Our water intake was put in the Cheyenne River, which is a tributary of the Missouri River, instead of in the Missouri River itself. It became a problem. The sedimentation from the gold mines from White Creek flowed down into the Cheyenne River. That put heavy metals, arsenic, and different things into our water system. When the sedimentation happened, we had to move our water intake. Our water intake today is deep in the Missouri River. We’re just now starting to put in all the new pipelines so that our people can get water.
Some of our people still today do not have water in their homes from the water company. The water that they do have is the cistern system, and they have to haul their own water. We had to put a moratorium on our home sites because they put a moratorium on water. Our people have the right to put in for a home site. Our people have the right to have water. I always pray that once the water company gets their new lines in, every one of our people could have water.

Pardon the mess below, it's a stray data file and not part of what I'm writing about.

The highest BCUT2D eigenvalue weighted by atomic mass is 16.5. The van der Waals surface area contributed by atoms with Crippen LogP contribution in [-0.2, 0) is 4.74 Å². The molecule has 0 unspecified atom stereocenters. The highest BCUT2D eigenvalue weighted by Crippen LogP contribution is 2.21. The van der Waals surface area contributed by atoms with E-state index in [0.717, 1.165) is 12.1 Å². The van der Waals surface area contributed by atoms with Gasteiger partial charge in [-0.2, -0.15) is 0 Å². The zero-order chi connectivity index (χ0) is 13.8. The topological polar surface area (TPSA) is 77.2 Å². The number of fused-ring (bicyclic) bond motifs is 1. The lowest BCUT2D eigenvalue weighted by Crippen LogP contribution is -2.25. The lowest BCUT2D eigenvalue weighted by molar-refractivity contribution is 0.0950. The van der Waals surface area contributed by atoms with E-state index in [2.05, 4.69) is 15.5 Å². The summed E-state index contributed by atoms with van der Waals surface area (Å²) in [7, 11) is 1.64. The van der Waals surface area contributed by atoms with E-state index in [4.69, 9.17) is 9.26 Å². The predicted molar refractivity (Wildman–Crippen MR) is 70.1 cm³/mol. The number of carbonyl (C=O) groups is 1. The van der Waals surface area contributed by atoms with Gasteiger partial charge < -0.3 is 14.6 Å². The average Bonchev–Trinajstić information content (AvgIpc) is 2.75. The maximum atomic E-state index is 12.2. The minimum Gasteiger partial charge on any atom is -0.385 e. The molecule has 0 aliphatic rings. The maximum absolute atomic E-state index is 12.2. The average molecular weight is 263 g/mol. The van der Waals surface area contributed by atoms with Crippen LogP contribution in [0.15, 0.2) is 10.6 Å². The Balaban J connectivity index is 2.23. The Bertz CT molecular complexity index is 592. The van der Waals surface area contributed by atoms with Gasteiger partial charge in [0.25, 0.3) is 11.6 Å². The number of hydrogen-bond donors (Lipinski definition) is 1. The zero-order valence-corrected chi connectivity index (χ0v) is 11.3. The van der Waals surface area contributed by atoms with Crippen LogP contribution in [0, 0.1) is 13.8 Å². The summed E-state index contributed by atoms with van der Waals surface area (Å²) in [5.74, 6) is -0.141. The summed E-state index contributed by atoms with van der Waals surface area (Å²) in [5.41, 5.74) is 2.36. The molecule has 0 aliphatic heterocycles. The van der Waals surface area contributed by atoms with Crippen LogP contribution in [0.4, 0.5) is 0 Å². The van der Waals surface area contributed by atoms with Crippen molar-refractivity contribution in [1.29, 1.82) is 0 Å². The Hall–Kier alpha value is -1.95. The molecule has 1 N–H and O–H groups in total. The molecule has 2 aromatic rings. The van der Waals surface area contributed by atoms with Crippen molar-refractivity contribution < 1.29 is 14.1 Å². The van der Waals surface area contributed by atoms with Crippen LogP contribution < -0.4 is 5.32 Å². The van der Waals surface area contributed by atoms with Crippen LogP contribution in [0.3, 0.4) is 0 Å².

AC and ZM: Do you think the original intake should have been in the Missouri River?
BW: I think so. Our people should have received free water. That was one of the promises made when we were put up here on the flat.2This refers to the harsher open prairie around Eagle Butte, where many residents were resettled following the flooding of the more sheltered, riparian community of Cheyenne River Agency. Our people should receive good water. All the infrastructure that had to happen with the new water intake, the new plant, we paid so much for our water to get it up to town, to get it to our homes.
AC and ZM: In rural communities like Timber Lake, can you get a new home site?
BW: People are getting home sites. Today, people put in for home sites and they’re starting to be able to get water in some places. If they’re not able to, they usually say they’re gonna put in a cistern system, and then when the new water comes, they can get off that cistern system and hook up to the water company.
AC and ZM: Is the water company, Mni Waste, owned by the Tribe? Can you explain how tribal members in the towns of Eagle Butte and Dupree get their water on tribal land?
BW: Mni Waste is our water company. It’s tribally chartered, and tribal members that have a meter are owners in that company.
Mni Waste sells the water to the city of Eagle Butte. In the city of Eagle Butte, whether we’re annexed into the city or not, we are on the city water line. So, we pay the city of Eagle Butte for our water, plus a bunch of other things. I’m sure [the neighboring town of] Dupree has a similar situation.